There is a growing concern that too few physicians are willing to accept Medicaid patients. One way to encourage Medicaid supply is to pay doctors more for performing Medicaid-covered procedures. However, we lack a holistic understanding of how changes to Medicaid payments affect access to care among the broader population.
Understanding how Medicaid policies affect the breadth of physician behavior, and not just the Medicaid market, is particularly important, because the Affordable Care Act (ACA) will change the entire distribution of insurance enrollments. In addition to 11 million new Medicaid enrollees, 24 million people will enroll in private health insurance exchanges, and 30 million people will remain uninsured (Congressional Budget Office 2012). If physicians are unwilling to treat patients with a particular type of insurance, then obtaining coverage may not improve access to care. This concern has already manifested itself among Medicaid patients. As illustrated in Figure 1 below, the percentage of practices offering any care to Medicaid patients has fallen from 87% in 1996 to 81% in 2008. Continue reading
The global role of the EU in the post-Lisbon Treaty era and in a multi-polar world has been the focus of numerous academic and policymaking debates. This is exactly the topic of the timely volume The EU‘s Foreign Policy: What Kind of Power and Diplomatic Action? The themes of power and coherence are central to the volume chapters. In terms of coherence, the emphasis is placed on the horizontal and internal levels. Horizontal coherence refers to the absence of contradictions and presence of positive synergies between the policy objectives of different EU policy areas, as well as the compatibility of the supranational and intergovernmental decision-making and implementation processes. Internal coherence refers to the presence or absence of positive synergies between the policy instruments/initiatives used in the same policy area as well as the presence of an integrated bureaucratic and decision-making system in a given policy area. Continue reading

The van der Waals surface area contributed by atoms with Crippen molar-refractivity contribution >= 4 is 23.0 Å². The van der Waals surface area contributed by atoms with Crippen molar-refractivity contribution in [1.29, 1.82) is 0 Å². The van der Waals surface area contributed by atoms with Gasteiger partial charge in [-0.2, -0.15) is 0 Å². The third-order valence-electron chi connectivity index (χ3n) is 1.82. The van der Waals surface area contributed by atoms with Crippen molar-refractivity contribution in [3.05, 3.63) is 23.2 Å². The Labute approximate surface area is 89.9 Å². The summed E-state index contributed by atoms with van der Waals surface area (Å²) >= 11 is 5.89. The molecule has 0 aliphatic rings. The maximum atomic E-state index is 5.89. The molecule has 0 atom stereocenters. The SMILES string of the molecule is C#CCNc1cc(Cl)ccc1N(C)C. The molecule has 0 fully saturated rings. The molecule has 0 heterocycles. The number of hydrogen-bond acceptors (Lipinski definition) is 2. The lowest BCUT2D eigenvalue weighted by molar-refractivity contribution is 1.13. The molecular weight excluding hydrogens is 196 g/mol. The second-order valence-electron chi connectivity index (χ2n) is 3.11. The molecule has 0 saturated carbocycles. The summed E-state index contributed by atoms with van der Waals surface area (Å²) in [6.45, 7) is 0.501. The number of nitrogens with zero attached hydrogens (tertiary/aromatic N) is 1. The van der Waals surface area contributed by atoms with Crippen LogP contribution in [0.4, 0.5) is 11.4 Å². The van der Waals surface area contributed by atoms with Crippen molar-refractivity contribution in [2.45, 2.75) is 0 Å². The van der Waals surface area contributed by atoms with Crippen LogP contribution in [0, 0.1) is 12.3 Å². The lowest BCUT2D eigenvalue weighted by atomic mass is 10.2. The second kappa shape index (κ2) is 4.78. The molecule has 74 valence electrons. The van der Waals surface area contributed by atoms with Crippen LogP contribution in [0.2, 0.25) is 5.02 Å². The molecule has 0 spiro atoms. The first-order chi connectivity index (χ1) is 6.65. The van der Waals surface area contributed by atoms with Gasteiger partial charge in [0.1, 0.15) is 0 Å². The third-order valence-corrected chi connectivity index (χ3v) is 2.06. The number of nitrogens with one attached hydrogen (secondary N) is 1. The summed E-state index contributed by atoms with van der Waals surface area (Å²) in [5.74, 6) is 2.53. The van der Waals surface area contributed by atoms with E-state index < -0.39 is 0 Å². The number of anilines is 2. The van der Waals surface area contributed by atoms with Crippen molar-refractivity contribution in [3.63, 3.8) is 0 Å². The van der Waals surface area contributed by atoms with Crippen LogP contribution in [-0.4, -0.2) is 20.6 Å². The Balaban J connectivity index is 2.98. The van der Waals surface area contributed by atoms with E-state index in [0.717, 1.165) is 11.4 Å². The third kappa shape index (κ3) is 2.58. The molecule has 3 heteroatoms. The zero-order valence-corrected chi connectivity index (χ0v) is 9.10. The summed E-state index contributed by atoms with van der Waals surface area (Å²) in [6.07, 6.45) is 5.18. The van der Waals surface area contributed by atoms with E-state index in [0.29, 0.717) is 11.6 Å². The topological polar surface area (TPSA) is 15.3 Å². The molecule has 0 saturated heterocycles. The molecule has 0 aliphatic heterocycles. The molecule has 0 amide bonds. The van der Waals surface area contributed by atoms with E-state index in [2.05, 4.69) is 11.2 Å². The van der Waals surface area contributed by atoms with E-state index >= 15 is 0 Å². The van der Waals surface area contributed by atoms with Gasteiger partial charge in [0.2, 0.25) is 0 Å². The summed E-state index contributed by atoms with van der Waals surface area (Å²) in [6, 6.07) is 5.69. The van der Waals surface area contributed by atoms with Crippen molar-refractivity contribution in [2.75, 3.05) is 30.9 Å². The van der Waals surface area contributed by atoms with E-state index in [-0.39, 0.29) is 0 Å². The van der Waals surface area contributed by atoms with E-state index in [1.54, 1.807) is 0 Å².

Six months ago, open enrollment began under the Affordable Care Act (ACA) Marketplaces. It is arguably the single biggest moment in U.S. health policy since the enactment of Medicare and Medicaid in 1965.
Has it been perfect? No, of course not, and even the President admitted to early missteps in implementation. As expected with any new program, particularly one as sweeping as the ACA, there were and will be challenges. What is more important is that a majority of the early issues were successfully overcome, and more than 7.5 million Americans have obtained health insurance through the ACA. Americans can now obtain affordable coverage with guaranteed issuance and are no longer job-locked or cast to the winds of the individual market to buy health coverage. Continue reading
It is difficult to discuss electoral politics in the United States without talking in terms of social groups. Journalistic accounts of party competition often stress the important role that specific constituencies play (such as the “evangelical” or “Latino” vote) in determining the outcome of presidential elections. A great deal of political science research has shown that these social cleavages structure party competition. However, the political importance of these social cleavages can change, which can lead to a reshuffling of the social bases of the party coalitions. In addition, demographic changes have the potential to dramatically reshape the political landscape, as new groups enter the electorate and the ratio of existing groups changes. I am interested in how changes in the cleavage structure and in the ratio of groups work in conjunction to transform electoral coalitions. In new research, I investigated two related questions: what group memberships influence individual level voting behavior and how has the number of votes each political relevant group contributes to the party coalitions changed over time?